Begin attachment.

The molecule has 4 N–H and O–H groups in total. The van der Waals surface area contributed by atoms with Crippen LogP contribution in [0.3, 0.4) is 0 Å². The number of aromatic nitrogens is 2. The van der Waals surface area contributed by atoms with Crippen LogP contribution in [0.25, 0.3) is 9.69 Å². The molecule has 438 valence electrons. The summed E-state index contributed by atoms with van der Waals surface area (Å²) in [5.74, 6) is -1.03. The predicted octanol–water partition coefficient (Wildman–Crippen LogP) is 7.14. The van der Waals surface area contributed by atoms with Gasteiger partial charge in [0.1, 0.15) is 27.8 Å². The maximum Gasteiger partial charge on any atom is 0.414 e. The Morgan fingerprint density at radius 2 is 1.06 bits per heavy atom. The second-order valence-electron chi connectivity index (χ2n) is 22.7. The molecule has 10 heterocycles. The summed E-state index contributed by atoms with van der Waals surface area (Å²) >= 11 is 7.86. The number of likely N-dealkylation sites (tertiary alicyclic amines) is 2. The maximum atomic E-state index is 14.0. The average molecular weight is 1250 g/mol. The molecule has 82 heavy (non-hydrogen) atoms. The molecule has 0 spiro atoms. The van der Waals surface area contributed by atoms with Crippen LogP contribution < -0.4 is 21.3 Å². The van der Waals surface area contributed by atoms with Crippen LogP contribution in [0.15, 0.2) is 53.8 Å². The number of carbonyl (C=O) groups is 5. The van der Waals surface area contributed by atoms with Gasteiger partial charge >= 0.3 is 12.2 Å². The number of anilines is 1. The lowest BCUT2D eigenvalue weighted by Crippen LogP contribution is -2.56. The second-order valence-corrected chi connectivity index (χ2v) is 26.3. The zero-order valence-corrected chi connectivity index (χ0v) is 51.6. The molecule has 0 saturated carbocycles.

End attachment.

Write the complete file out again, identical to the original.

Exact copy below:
The molecule has 4 N–H and O–H groups in total. The van der Waals surface area contributed by atoms with Crippen LogP contribution in [0.3, 0.4) is 0 Å². The number of aromatic nitrogens is 2. The van der Waals surface area contributed by atoms with Crippen LogP contribution in [0.25, 0.3) is 9.69 Å². The molecule has 438 valence electrons. The summed E-state index contributed by atoms with van der Waals surface area (Å²) in [5.74, 6) is -1.03. The predicted octanol–water partition coefficient (Wildman–Crippen LogP) is 7.14. The van der Waals surface area contributed by atoms with Gasteiger partial charge in [0.1, 0.15) is 27.8 Å². The maximum Gasteiger partial charge on any atom is 0.414 e. The Morgan fingerprint density at radius 2 is 1.06 bits per heavy atom. The second-order valence-electron chi connectivity index (χ2n) is 22.7. The molecule has 10 heterocycles. The summed E-state index contributed by atoms with van der Waals surface area (Å²) >= 11 is 7.86. The number of likely N-dealkylation sites (tertiary alicyclic amines) is 2. The maximum atomic E-state index is 14.0. The average molecular weight is 1250 g/mol. The molecule has 82 heavy (non-hydrogen) atoms. The molecule has 0 spiro atoms. The van der Waals surface area contributed by atoms with Crippen LogP contribution < -0.4 is 21.3 Å². The van der Waals surface area contributed by atoms with Crippen LogP contribution in [0.15, 0.2) is 53.8 Å². The number of carbonyl (C=O) groups is 5. The van der Waals surface area contributed by atoms with Gasteiger partial charge >= 0.3 is 12.2 Å². The number of anilines is 1. The lowest BCUT2D eigenvalue weighted by Crippen LogP contribution is -2.56. The second-order valence-corrected chi connectivity index (χ2v) is 26.3. The zero-order valence-corrected chi connectivity index (χ0v) is 51.6. The molecule has 0 saturated carbocycles.